All beef that comes to the supermarket is grass fed. Beef cannot be fed a strictly corn (or any grain) diet and live without serious health issues that will kill them without medication to keep them alive--not a profitable plan. It is the type of grass, the type of water, the type of animal and the type of husbandry that makes the difference in taste. So "grass-fed" can be great if fed the right grass with the grain heads on it (such as barley or corn) or it can be horrible when fed rice straw and pasture grass only.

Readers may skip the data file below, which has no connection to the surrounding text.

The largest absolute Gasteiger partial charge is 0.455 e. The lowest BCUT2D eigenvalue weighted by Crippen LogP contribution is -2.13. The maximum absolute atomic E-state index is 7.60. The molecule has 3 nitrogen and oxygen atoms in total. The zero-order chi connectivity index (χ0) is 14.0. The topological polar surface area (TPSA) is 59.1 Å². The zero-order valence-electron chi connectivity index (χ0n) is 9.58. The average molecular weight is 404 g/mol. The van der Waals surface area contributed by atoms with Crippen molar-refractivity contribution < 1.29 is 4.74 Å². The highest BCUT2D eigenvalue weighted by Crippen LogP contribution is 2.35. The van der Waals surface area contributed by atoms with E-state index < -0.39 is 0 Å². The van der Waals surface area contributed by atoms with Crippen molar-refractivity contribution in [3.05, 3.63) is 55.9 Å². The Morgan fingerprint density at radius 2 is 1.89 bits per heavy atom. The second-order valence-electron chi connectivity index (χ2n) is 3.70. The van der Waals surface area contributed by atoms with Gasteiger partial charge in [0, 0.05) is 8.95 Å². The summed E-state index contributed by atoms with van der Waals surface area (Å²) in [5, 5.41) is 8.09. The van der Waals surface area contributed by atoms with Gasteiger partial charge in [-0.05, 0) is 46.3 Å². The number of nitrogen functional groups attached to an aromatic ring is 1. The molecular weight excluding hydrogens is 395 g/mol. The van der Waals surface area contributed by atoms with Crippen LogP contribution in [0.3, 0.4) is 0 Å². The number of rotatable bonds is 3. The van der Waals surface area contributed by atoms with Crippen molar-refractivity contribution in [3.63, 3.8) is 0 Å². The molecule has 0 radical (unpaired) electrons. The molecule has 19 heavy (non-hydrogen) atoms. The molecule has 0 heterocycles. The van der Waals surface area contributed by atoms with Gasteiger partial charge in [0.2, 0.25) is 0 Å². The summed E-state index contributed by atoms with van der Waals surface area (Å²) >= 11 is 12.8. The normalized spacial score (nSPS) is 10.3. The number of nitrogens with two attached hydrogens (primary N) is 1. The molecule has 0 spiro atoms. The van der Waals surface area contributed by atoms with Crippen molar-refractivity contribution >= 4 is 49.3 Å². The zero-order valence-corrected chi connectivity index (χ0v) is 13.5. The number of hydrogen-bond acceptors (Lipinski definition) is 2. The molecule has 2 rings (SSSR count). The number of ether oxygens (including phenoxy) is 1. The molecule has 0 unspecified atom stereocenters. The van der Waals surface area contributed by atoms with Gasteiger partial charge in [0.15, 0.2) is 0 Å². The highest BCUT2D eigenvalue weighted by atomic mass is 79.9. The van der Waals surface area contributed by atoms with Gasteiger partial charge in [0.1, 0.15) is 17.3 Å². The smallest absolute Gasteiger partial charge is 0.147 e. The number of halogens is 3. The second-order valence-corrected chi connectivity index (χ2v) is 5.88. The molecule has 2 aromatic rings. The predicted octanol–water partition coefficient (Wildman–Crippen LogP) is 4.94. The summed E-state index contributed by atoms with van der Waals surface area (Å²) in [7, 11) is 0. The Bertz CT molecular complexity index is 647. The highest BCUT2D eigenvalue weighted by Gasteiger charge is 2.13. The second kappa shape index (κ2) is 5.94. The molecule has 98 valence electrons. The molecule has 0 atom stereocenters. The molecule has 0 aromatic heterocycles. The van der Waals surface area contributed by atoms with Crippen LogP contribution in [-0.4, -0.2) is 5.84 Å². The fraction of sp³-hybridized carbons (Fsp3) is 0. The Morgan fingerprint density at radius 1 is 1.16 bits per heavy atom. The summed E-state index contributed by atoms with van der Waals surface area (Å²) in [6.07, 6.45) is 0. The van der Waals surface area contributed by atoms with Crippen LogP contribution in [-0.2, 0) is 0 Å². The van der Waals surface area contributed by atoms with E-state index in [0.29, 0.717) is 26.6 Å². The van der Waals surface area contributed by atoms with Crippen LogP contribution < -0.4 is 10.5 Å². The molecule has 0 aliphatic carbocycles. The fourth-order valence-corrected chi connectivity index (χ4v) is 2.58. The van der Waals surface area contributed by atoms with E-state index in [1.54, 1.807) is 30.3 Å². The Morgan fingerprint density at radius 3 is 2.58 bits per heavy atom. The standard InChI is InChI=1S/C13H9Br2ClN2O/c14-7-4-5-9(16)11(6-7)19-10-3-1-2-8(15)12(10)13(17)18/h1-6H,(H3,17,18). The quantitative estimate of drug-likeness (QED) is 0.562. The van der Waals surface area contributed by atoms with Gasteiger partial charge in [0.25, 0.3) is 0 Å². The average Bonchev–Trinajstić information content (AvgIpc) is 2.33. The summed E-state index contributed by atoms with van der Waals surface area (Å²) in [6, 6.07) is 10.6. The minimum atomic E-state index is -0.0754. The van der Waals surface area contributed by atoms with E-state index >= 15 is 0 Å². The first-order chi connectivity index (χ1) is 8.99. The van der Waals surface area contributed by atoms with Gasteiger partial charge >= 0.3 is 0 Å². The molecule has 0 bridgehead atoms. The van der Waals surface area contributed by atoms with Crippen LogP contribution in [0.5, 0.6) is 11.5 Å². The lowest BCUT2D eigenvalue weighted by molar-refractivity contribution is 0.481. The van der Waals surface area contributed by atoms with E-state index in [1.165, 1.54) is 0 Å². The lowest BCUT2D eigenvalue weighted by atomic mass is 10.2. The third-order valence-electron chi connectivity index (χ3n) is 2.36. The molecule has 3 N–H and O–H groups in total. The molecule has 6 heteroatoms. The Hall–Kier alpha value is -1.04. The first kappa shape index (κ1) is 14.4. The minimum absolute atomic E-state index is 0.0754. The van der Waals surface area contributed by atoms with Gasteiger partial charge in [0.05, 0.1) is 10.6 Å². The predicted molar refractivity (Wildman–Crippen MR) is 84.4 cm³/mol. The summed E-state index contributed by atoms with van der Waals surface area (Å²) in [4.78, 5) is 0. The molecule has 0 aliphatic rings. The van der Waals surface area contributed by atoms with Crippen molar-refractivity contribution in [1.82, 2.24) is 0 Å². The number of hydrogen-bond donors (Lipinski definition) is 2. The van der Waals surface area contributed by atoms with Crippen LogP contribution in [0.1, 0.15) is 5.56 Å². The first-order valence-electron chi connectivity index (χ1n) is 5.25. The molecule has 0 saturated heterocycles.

Once again, whatever it is, you get what you pay for. Good beef is built from the breeding up to the harvest--every step of the way counts for good quality and good tasting meat.

Tuesday, October 2, 2012

Wassi's Homemade Cream Pies

Wassi's Homemade Cream Pies

All of our Pies are Homemade. So are all of our Desserts.

Monday, December 19, 2011

What's the difference between USDA Prime and USDA Choice?

Basically, more fat marbling throughout the meat. As you can tell from the following photos, Prime Grade (on the right) has much more fat marbling throughout the meat than the Choice Grade (on the left).
usda-choice-rib-roast.jpg usda-prime-rib-roast.jpg
usda-choice-closeup.jpg usda-prime-closeup.jpg